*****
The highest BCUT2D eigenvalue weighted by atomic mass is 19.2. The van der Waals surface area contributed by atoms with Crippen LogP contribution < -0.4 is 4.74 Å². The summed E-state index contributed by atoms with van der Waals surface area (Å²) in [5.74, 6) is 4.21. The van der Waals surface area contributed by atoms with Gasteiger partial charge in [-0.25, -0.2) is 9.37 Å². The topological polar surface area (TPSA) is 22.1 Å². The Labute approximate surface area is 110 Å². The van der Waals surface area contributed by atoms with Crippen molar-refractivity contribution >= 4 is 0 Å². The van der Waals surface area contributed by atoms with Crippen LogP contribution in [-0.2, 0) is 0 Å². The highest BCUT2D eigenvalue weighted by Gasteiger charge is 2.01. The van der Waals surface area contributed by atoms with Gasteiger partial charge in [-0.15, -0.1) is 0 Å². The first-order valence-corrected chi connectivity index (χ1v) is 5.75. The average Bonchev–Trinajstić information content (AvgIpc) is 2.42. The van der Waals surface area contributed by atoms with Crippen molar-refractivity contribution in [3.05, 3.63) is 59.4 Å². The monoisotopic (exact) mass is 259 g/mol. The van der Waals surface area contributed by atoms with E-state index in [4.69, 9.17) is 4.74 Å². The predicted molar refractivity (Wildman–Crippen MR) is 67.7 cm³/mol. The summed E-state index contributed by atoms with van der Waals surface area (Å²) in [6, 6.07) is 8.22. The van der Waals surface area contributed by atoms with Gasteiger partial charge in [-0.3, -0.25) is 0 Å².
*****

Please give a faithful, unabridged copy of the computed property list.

The highest BCUT2D eigenvalue weighted by atomic mass is 19.2. The van der Waals surface area contributed by atoms with Crippen LogP contribution < -0.4 is 4.74 Å². The summed E-state index contributed by atoms with van der Waals surface area (Å²) in [5.74, 6) is 4.21. The van der Waals surface area contributed by atoms with Gasteiger partial charge in [-0.25, -0.2) is 9.37 Å². The topological polar surface area (TPSA) is 22.1 Å². The Labute approximate surface area is 110 Å². The van der Waals surface area contributed by atoms with Crippen molar-refractivity contribution >= 4 is 0 Å². The van der Waals surface area contributed by atoms with Crippen LogP contribution in [-0.2, 0) is 0 Å². The highest BCUT2D eigenvalue weighted by Gasteiger charge is 2.01. The van der Waals surface area contributed by atoms with Gasteiger partial charge in [-0.15, -0.1) is 0 Å². The first-order valence-corrected chi connectivity index (χ1v) is 5.75. The average Bonchev–Trinajstić information content (AvgIpc) is 2.42. The van der Waals surface area contributed by atoms with Crippen molar-refractivity contribution in [3.05, 3.63) is 59.4 Å². The monoisotopic (exact) mass is 259 g/mol. The van der Waals surface area contributed by atoms with E-state index in [4.69, 9.17) is 4.74 Å². The predicted molar refractivity (Wildman–Crippen MR) is 67.7 cm³/mol. The summed E-state index contributed by atoms with van der Waals surface area (Å²) in [6, 6.07) is 8.22. The van der Waals surface area contributed by atoms with Gasteiger partial charge in [-0.3, -0.25) is 0 Å².